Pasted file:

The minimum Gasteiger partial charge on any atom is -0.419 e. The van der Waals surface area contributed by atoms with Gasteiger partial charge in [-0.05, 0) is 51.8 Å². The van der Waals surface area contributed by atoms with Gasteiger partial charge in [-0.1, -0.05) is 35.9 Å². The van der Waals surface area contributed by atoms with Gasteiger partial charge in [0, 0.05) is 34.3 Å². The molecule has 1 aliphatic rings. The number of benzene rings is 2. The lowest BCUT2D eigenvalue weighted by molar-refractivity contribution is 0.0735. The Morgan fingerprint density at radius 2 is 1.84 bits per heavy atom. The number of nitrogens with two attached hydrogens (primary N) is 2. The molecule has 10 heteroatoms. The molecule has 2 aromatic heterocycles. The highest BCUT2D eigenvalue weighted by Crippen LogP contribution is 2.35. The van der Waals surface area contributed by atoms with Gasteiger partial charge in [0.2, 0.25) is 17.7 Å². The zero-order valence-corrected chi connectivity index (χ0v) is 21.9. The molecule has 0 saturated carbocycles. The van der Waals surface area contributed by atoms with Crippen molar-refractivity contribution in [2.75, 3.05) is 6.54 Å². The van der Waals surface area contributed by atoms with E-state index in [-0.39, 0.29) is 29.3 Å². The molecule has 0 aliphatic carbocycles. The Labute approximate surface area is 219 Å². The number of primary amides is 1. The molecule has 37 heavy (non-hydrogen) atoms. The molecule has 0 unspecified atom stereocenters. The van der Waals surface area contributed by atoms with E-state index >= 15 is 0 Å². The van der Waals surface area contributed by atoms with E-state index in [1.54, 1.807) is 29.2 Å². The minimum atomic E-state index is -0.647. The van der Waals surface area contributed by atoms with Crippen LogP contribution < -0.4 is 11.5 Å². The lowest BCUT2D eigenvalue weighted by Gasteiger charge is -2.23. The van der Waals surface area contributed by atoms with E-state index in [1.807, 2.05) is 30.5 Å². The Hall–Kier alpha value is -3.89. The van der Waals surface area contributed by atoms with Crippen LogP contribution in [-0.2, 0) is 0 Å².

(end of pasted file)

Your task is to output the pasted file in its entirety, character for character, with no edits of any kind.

The minimum Gasteiger partial charge on any atom is -0.419 e. The van der Waals surface area contributed by atoms with Gasteiger partial charge in [-0.05, 0) is 51.8 Å². The van der Waals surface area contributed by atoms with Gasteiger partial charge in [-0.1, -0.05) is 35.9 Å². The van der Waals surface area contributed by atoms with Gasteiger partial charge in [0, 0.05) is 34.3 Å². The molecule has 1 aliphatic rings. The number of benzene rings is 2. The lowest BCUT2D eigenvalue weighted by molar-refractivity contribution is 0.0735. The Morgan fingerprint density at radius 2 is 1.84 bits per heavy atom. The number of nitrogens with two attached hydrogens (primary N) is 2. The molecule has 10 heteroatoms. The molecule has 2 aromatic heterocycles. The highest BCUT2D eigenvalue weighted by Crippen LogP contribution is 2.35. The van der Waals surface area contributed by atoms with Gasteiger partial charge in [0.2, 0.25) is 17.7 Å². The zero-order valence-corrected chi connectivity index (χ0v) is 21.9. The molecule has 0 saturated carbocycles. The van der Waals surface area contributed by atoms with Crippen molar-refractivity contribution in [2.75, 3.05) is 6.54 Å². The van der Waals surface area contributed by atoms with E-state index in [-0.39, 0.29) is 29.3 Å². The molecule has 0 aliphatic carbocycles. The Labute approximate surface area is 219 Å². The number of primary amides is 1. The molecule has 37 heavy (non-hydrogen) atoms. The molecule has 0 unspecified atom stereocenters. The van der Waals surface area contributed by atoms with E-state index >= 15 is 0 Å². The van der Waals surface area contributed by atoms with E-state index in [1.54, 1.807) is 29.2 Å². The minimum atomic E-state index is -0.647. The van der Waals surface area contributed by atoms with Crippen LogP contribution < -0.4 is 11.5 Å². The lowest BCUT2D eigenvalue weighted by Gasteiger charge is -2.23. The van der Waals surface area contributed by atoms with E-state index in [1.807, 2.05) is 30.5 Å². The Hall–Kier alpha value is -3.89. The van der Waals surface area contributed by atoms with Crippen LogP contribution in [-0.2, 0) is 0 Å².